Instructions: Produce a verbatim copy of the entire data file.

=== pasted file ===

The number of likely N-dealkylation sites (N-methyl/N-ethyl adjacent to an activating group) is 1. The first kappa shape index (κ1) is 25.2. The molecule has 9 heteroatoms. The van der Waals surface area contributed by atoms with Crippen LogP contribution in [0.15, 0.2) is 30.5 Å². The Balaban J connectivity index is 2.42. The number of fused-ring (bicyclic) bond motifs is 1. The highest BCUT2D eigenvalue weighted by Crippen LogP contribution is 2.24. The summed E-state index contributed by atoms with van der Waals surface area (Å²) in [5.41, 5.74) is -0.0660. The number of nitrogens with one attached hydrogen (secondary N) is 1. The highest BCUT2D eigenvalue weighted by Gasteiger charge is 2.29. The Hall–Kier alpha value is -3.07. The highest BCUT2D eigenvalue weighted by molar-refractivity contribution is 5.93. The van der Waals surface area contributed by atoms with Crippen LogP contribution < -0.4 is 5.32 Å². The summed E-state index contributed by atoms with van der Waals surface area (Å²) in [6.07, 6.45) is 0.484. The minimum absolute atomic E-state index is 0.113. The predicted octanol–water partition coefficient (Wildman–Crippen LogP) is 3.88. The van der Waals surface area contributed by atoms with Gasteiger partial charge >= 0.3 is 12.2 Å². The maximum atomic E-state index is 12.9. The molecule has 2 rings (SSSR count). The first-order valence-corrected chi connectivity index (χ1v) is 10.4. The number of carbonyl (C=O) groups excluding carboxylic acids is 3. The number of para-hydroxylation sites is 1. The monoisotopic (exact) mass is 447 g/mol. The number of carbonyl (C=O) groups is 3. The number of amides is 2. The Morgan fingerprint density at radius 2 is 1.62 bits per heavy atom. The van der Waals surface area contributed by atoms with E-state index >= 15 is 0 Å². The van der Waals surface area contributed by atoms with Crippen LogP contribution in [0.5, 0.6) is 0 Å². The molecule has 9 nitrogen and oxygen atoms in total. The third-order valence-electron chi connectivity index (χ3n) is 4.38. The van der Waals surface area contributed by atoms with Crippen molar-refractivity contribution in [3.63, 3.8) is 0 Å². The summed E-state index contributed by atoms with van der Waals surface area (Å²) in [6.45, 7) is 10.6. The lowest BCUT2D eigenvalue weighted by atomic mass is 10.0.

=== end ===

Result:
The number of likely N-dealkylation sites (N-methyl/N-ethyl adjacent to an activating group) is 1. The first kappa shape index (κ1) is 25.2. The molecule has 9 heteroatoms. The van der Waals surface area contributed by atoms with Crippen LogP contribution in [0.15, 0.2) is 30.5 Å². The Balaban J connectivity index is 2.42. The number of fused-ring (bicyclic) bond motifs is 1. The highest BCUT2D eigenvalue weighted by Crippen LogP contribution is 2.24. The summed E-state index contributed by atoms with van der Waals surface area (Å²) in [5.41, 5.74) is -0.0660. The number of nitrogens with one attached hydrogen (secondary N) is 1. The highest BCUT2D eigenvalue weighted by Gasteiger charge is 2.29. The Hall–Kier alpha value is -3.07. The highest BCUT2D eigenvalue weighted by molar-refractivity contribution is 5.93. The van der Waals surface area contributed by atoms with Crippen LogP contribution < -0.4 is 5.32 Å². The summed E-state index contributed by atoms with van der Waals surface area (Å²) in [6.07, 6.45) is 0.484. The minimum absolute atomic E-state index is 0.113. The predicted octanol–water partition coefficient (Wildman–Crippen LogP) is 3.88. The van der Waals surface area contributed by atoms with Gasteiger partial charge >= 0.3 is 12.2 Å². The maximum atomic E-state index is 12.9. The molecule has 2 rings (SSSR count). The first-order valence-corrected chi connectivity index (χ1v) is 10.4. The number of carbonyl (C=O) groups excluding carboxylic acids is 3. The number of para-hydroxylation sites is 1. The monoisotopic (exact) mass is 447 g/mol. The number of carbonyl (C=O) groups is 3. The number of amides is 2. The Morgan fingerprint density at radius 2 is 1.62 bits per heavy atom. The van der Waals surface area contributed by atoms with E-state index >= 15 is 0 Å². The van der Waals surface area contributed by atoms with Crippen LogP contribution in [0.5, 0.6) is 0 Å². The molecule has 9 nitrogen and oxygen atoms in total. The third-order valence-electron chi connectivity index (χ3n) is 4.38. The van der Waals surface area contributed by atoms with Crippen molar-refractivity contribution in [3.63, 3.8) is 0 Å². The summed E-state index contributed by atoms with van der Waals surface area (Å²) in [6.45, 7) is 10.6. The lowest BCUT2D eigenvalue weighted by atomic mass is 10.0.